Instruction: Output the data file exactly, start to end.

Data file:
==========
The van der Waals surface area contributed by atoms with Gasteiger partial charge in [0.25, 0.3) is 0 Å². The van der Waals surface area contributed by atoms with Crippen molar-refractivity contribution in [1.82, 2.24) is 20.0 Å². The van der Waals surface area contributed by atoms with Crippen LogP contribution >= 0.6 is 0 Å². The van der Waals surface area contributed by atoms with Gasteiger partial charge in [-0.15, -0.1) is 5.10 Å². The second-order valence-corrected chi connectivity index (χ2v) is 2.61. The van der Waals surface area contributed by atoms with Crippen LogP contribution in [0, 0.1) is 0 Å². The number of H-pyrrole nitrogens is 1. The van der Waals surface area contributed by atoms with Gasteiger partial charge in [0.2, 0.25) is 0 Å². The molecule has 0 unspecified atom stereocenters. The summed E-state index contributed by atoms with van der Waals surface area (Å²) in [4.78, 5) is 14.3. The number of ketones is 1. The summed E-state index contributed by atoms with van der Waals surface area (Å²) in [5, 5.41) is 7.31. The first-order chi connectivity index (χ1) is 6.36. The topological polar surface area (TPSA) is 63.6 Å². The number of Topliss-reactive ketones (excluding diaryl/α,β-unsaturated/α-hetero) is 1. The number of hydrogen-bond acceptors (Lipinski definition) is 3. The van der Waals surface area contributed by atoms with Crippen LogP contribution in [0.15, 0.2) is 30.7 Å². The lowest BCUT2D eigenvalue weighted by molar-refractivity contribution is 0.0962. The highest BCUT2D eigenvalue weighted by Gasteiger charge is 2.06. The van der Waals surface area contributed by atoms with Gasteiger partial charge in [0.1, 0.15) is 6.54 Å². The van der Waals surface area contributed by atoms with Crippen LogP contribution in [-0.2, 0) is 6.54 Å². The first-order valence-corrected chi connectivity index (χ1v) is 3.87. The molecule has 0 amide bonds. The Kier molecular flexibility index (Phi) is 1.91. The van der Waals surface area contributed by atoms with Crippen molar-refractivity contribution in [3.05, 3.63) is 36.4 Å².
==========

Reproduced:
The van der Waals surface area contributed by atoms with Gasteiger partial charge in [0.25, 0.3) is 0 Å². The van der Waals surface area contributed by atoms with Crippen molar-refractivity contribution in [1.82, 2.24) is 20.0 Å². The van der Waals surface area contributed by atoms with Crippen LogP contribution >= 0.6 is 0 Å². The van der Waals surface area contributed by atoms with Gasteiger partial charge in [-0.15, -0.1) is 5.10 Å². The second-order valence-corrected chi connectivity index (χ2v) is 2.61. The van der Waals surface area contributed by atoms with Crippen LogP contribution in [0, 0.1) is 0 Å². The number of H-pyrrole nitrogens is 1. The van der Waals surface area contributed by atoms with Gasteiger partial charge in [0.2, 0.25) is 0 Å². The molecule has 0 unspecified atom stereocenters. The summed E-state index contributed by atoms with van der Waals surface area (Å²) in [4.78, 5) is 14.3. The number of ketones is 1. The summed E-state index contributed by atoms with van der Waals surface area (Å²) in [5, 5.41) is 7.31. The first-order chi connectivity index (χ1) is 6.36. The topological polar surface area (TPSA) is 63.6 Å². The number of Topliss-reactive ketones (excluding diaryl/α,β-unsaturated/α-hetero) is 1. The number of hydrogen-bond acceptors (Lipinski definition) is 3. The van der Waals surface area contributed by atoms with Crippen LogP contribution in [0.15, 0.2) is 30.7 Å². The lowest BCUT2D eigenvalue weighted by molar-refractivity contribution is 0.0962. The highest BCUT2D eigenvalue weighted by Gasteiger charge is 2.06. The van der Waals surface area contributed by atoms with Gasteiger partial charge in [0.1, 0.15) is 6.54 Å². The van der Waals surface area contributed by atoms with Crippen LogP contribution in [-0.2, 0) is 6.54 Å². The first-order valence-corrected chi connectivity index (χ1v) is 3.87. The molecule has 0 amide bonds. The Kier molecular flexibility index (Phi) is 1.91. The van der Waals surface area contributed by atoms with Crippen molar-refractivity contribution in [3.05, 3.63) is 36.4 Å².